Rapier also touted the Young Eagles, a program that introduces young people to the world of aviation and science through local and national programs. Information provided by the DuSable Museum says pilots in the Young Eagles are encouraged “to volunteer their time, aircraft and fuel to give free introductions in aeronautics to the children.”
Tyrone Haymore, the director and co-founder of the Robbins History Museum, who is not an aviator, talked about the nature of the Robbins Airport and its role in the development of Black aviators, including the Tuskegee Airmen.
“I started out wanting to be a pilot,” Haymore said. “It just didn’t happen because I got more interested in the history, and found out the town I was raised in had the first Black airport built in the United States by Black people.”
Haymore recounted some of the “unforgotten, untold, and swept under the rug to be buried information” about the Robbins Airport. Built in 1931, it was started by two pioneers in aviation, John C. Robinson, known as the “Brown Condor of Ethiopia,” the first Black American to own and operate a commercial airlines, and Cornelius R. Coffey, the first Black to hold both a pilot’s and a mechanic’s license, according to information on the Blackhawk Flight Foundation web site and related sites.
“What these two men did was absolutely remarkable,” Haymore declared to the audience.
Haymore added that he knew Coffey the last 10 years of his life. He was still flying in his 90s, still working as an aviation mechanic, and still certifying for the FAA inspectors.
“He never walked with a cane, and I don’t remember seeing him wear eyeglasses either,” Haymore said of Coffey.
Some of the artifacts on display at the museum include photographs portraying the city’s rich history of Black aviators, including the uniform worn by Simone Robinson, the first Black woman aviator killed in military action, who was from Robbins, and the last uniform worn by actress Nichelle Nichols, who played Lt. Uhura on the original “Star Trek” television series.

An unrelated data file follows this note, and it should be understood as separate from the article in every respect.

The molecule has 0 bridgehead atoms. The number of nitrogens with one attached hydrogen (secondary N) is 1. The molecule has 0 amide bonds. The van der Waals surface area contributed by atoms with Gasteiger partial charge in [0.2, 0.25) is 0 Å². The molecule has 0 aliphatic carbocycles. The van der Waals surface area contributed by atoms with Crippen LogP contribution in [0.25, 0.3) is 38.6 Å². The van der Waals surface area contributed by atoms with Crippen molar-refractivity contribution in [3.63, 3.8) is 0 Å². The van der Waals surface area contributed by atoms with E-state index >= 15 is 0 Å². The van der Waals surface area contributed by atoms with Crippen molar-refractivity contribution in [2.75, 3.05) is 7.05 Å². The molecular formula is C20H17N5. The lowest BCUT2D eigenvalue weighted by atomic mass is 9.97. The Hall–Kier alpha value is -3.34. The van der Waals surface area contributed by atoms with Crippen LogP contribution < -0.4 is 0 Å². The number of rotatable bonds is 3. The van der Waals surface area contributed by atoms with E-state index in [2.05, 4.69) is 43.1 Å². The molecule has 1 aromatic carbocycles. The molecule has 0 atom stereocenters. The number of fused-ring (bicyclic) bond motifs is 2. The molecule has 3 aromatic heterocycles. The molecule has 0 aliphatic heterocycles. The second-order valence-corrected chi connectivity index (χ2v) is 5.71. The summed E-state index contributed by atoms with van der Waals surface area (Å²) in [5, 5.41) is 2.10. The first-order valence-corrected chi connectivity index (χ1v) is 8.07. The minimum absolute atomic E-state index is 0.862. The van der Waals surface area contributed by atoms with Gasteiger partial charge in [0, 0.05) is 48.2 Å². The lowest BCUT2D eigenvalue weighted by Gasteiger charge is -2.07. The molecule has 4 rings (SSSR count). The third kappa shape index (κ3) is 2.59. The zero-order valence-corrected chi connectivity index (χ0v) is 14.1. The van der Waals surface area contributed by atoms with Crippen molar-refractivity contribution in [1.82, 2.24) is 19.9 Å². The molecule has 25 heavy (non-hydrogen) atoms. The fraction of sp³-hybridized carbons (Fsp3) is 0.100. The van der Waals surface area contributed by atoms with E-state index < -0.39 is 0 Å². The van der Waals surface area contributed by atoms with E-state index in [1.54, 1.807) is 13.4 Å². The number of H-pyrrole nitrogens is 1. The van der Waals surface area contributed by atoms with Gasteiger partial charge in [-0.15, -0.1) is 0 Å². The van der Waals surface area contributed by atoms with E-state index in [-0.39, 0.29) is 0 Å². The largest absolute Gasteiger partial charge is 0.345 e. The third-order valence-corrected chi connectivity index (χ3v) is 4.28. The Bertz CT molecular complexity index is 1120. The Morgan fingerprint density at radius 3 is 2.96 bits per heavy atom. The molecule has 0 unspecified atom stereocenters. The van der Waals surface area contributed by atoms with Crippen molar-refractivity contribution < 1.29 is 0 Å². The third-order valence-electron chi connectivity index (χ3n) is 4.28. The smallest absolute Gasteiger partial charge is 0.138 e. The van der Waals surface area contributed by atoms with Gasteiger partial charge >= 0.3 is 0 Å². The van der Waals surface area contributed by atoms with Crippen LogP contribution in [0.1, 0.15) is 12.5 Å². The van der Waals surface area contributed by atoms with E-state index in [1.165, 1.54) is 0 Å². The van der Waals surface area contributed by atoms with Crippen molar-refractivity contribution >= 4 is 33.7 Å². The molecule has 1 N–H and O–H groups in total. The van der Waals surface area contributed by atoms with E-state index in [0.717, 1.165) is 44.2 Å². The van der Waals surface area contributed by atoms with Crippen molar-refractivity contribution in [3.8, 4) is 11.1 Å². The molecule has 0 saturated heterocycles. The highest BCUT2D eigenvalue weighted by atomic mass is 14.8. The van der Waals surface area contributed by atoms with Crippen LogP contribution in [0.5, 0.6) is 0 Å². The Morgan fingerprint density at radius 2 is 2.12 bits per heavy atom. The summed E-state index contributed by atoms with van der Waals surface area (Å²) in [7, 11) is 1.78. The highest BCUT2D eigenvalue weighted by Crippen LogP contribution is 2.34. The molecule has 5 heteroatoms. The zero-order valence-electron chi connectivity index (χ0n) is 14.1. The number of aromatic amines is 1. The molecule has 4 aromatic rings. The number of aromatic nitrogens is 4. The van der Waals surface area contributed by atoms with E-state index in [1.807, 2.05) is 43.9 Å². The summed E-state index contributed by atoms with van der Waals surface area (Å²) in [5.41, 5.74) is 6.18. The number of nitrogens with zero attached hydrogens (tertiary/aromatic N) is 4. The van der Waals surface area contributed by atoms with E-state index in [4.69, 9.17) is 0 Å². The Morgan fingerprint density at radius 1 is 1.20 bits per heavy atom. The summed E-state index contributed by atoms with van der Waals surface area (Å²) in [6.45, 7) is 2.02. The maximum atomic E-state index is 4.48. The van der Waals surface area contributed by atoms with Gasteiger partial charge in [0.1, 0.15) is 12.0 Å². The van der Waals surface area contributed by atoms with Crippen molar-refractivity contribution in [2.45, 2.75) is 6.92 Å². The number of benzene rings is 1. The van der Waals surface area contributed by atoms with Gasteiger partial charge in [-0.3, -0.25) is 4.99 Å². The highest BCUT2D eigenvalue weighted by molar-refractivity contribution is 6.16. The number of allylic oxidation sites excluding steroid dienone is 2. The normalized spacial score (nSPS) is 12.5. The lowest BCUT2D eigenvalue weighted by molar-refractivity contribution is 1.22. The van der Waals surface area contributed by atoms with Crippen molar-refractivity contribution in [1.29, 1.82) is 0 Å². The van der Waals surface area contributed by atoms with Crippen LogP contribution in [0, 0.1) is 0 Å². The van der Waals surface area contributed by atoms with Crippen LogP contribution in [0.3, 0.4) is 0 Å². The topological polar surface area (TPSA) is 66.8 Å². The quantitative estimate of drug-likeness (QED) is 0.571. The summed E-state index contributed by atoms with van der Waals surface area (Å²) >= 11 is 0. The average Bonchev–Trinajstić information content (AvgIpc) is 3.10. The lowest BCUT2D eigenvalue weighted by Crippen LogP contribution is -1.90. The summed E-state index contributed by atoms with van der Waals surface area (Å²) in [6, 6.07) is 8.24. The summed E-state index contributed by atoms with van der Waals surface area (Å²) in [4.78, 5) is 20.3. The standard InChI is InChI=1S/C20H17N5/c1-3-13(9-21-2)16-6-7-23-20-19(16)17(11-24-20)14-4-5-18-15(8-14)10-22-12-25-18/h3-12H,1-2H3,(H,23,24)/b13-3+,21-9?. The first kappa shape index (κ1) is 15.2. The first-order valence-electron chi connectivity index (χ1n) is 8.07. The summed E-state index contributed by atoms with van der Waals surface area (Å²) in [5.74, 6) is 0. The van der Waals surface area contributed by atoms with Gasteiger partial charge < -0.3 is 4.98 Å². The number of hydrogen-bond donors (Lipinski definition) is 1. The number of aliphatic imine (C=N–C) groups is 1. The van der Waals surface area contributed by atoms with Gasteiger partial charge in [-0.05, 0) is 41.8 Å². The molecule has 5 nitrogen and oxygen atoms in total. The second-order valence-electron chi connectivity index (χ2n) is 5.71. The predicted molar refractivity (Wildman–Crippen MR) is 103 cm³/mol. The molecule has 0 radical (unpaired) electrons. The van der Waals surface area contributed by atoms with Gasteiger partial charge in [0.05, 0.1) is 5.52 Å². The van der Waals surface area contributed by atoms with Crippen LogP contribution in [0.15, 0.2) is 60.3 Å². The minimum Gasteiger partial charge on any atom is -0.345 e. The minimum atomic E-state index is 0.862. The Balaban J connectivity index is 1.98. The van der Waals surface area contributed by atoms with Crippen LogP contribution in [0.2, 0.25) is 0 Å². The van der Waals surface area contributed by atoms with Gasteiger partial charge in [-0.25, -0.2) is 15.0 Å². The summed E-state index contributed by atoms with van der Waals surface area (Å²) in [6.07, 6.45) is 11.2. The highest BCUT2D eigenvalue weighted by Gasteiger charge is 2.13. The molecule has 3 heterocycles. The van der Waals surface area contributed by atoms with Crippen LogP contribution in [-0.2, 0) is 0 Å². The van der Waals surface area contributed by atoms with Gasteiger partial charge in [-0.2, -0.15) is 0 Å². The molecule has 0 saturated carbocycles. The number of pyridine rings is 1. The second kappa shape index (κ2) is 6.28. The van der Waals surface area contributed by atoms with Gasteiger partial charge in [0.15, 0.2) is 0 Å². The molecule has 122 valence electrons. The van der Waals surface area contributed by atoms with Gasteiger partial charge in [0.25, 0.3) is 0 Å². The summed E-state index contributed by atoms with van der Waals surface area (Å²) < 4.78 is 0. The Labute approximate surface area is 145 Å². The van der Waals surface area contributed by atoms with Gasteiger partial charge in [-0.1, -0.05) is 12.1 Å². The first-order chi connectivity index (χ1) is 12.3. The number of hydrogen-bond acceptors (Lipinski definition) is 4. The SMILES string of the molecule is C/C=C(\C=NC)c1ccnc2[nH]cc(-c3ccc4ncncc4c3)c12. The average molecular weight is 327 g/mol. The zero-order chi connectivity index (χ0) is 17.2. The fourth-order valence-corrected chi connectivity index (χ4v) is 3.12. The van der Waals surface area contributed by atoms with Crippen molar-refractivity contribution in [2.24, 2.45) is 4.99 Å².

During the question and answer period of the lecture, Reggie Dunlap, a Black pilot with United Airlines since 1987, spoke about the current status of African Americans in aviation.
He told a tale about how Black pilots were unfairly treated, including Jim Edwards, a retired Black pilot with United Airlines, who sued the airline for discriminatory hiring practices.
“Jim had to sue United Airlines as a second Black pilot because he got out of Vietnam having flown eight-engine B-52 Bomber Jets. United rejected him at the job and they were hiring pilots off the street with no hours,” he said.
Dunlap, who began flying at the age of 16, talked about the contributions of the Tuskegee Airmen and other Black aviators.
“When I go out to schools and I try to talk to young people…I say ‘You know what, the groundwork is laid. There’s not going to be an n-word next to your name. There’s not going to be people hiding your flight bag. All that’s over with,” he said.
Dunlap added that just one or two percent of the pilots in the airline industry are African American.
A special tribute was also given to some Chicago-area Tuskegee Airmen, as well as their descendants, who attended the event.
The living legends in attendance included Shelby Westbrook, Olot Wikerson, Julius Echoles and LeVern Shelton.
Barbara Allen, the producer of the WTTW-TV film “From DuSable to Obama,” was also in the house as well as a few young Black female aviators, including Tamara Holmes, who started her own aviation and consulting company.
The event was held in conjunction with the exhibition “Black Wings: American Dreams of Flight” currently on display at the DuSable Museum, 740 East 56th Place, through Sept. 25. The exhibition was organized by the Smithsonian Institution Traveling Exhibition Services.Tags: aviation, Bessie Coleman, DuSable Museum of African American History, Robbins, Tuskegee Airmen